them. Let us frequent, and delight in, the society of the pious. David says, I am a companian of all them that fear thee, and of them that keep thy precepts.' Surely we ought to have a tender sympathy in each other's sorrows and each other's joys. Let this holy feast teach us disinterested, fervent, pure, self-denying, undissimulating love to the brethren; to be like-minded one towards another according to Christ Jesus; to put away as much as possible all coldness, distance, suspicions, and jealousies; and to be open, kind, and tender-hearted, forgiving one another even as God for Christ's sake has forgiven you. It has been well said, « let those that have liad communion with God in this ordinance be able to appeal to their relations and domestics, and all they converse with, and to vouch them for witnesses that they have mastered their passions, and are grown more mild and quiet in their families than formerly they were.
Let us never give occasion to the enemies of religion to say that the seriousness of religion makes men sour and morose, and that zeal in devotion disposes them to peevishness and passion ;"* let us rather shew that the more earnest we are in religion, the more we are cheerful, and amiable, and loving towards all with whom we have to deal.
This love will be shewn in gladly availing ourselves of opportunities to do good, and seeking for such opportunities. It will also manifest itself in attention to the wants of the poor. If we ourselves have richly partaken of the feast which God's mercy has provided for us, let us send portions unto them for whom nothing is prepared. Neh. viii, 10. Let us be thoughtful of the spiritual and temporal wants of the afflicted poor around us.
* See Henry's Communicant's Companion.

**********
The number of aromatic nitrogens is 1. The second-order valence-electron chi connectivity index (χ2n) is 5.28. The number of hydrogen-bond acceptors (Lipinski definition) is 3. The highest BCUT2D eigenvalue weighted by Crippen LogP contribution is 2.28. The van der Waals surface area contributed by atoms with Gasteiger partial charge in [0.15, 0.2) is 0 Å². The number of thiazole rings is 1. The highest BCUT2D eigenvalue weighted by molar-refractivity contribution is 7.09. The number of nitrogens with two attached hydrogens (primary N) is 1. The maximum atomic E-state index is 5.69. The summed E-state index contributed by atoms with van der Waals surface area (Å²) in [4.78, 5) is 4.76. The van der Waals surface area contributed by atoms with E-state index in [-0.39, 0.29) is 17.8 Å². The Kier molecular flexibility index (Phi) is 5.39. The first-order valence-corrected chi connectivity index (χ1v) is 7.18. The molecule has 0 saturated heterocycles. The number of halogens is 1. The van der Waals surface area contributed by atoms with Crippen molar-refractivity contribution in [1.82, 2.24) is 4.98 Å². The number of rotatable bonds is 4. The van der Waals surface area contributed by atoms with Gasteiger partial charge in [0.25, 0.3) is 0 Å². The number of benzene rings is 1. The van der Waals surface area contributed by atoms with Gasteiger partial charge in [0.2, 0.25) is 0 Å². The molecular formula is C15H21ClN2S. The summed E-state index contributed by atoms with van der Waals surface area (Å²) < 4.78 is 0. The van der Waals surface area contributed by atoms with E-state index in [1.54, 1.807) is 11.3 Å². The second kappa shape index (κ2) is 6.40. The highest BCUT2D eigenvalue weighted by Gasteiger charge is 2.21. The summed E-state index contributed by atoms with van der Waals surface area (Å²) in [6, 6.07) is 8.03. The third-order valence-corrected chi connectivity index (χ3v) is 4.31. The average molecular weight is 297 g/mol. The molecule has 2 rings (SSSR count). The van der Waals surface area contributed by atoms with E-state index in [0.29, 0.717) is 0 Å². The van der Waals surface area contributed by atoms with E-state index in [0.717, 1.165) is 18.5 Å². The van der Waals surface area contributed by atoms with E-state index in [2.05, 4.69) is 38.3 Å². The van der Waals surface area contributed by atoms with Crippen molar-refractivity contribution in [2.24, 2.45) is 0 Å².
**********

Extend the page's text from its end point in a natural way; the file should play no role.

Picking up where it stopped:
7. ADORN THE RELIGION OF YOUR SAVIOUR. Let our spirit and temper, our words, and our whole conduct and behaviour be such as becometh the Gospel of Christ. How devout, how holy, and how spiritual was the conversation of our Lord, (as we have it recorded from the 14th to the 17th chapters of St. John's Gospel) after first administering and partaking of this ordinance ! O that our conversation, too, like his, may ever after be full of love, and kindness, and devotion! Again, a faithful discharge of relative duties truly adorns religion. “ The master ruling with gentleness, the servant labouring with cheerfulness and fidelity; the husband kind and tender, the wife meek and obedient; the father mixing parental affection with correction, the son manifesting filial love, with dutiful submission ; and so in every other relation, each fulfilling the duties of their station. This will make our houses temples; and the charity, forbearance, patience, and submission shewn one to another in such families, will be the most convincing proof that Christ really dwells onder that roof. God has brought you near to him, that you may be unto him for a people, and for a name, and for a praise, and for a glory. The profession of religion made at the Lord's table seems to impress this duty of honouring his name with peculiar force. You have been publicly confessing Christ before men, and acknowledging your hope in him before his people. You have also received from him the tokens of his favour. The honour of Christ is then in some measure entrusted to you. The world, perversely enough, and sometimes, alas! to their eternal ruin, judge of Christ and his Gospel by the conduct of his professing people. Your failings may be a stumbling block; your stedfastness in faith, hope, and love, a blessing to many. Christian communicant! your tempers and dispositions should set forth the excellence of Christ to a world in ignorance of him. When the more glorious light of the sun has left us, the mild and peaceful beams of the moon enlighten a land otherwise enveloped in darkness; and give us some faint, yet cheering resemblance of the beauty and benefit of the greater light of heaven, Christian communicant, let your light borrowed from the Saviour, reflect some peaceful and beneficial rays in the midst of a dark world, Let your light so shine before men, that they may see your good works, and glorify your Father which is in heaven.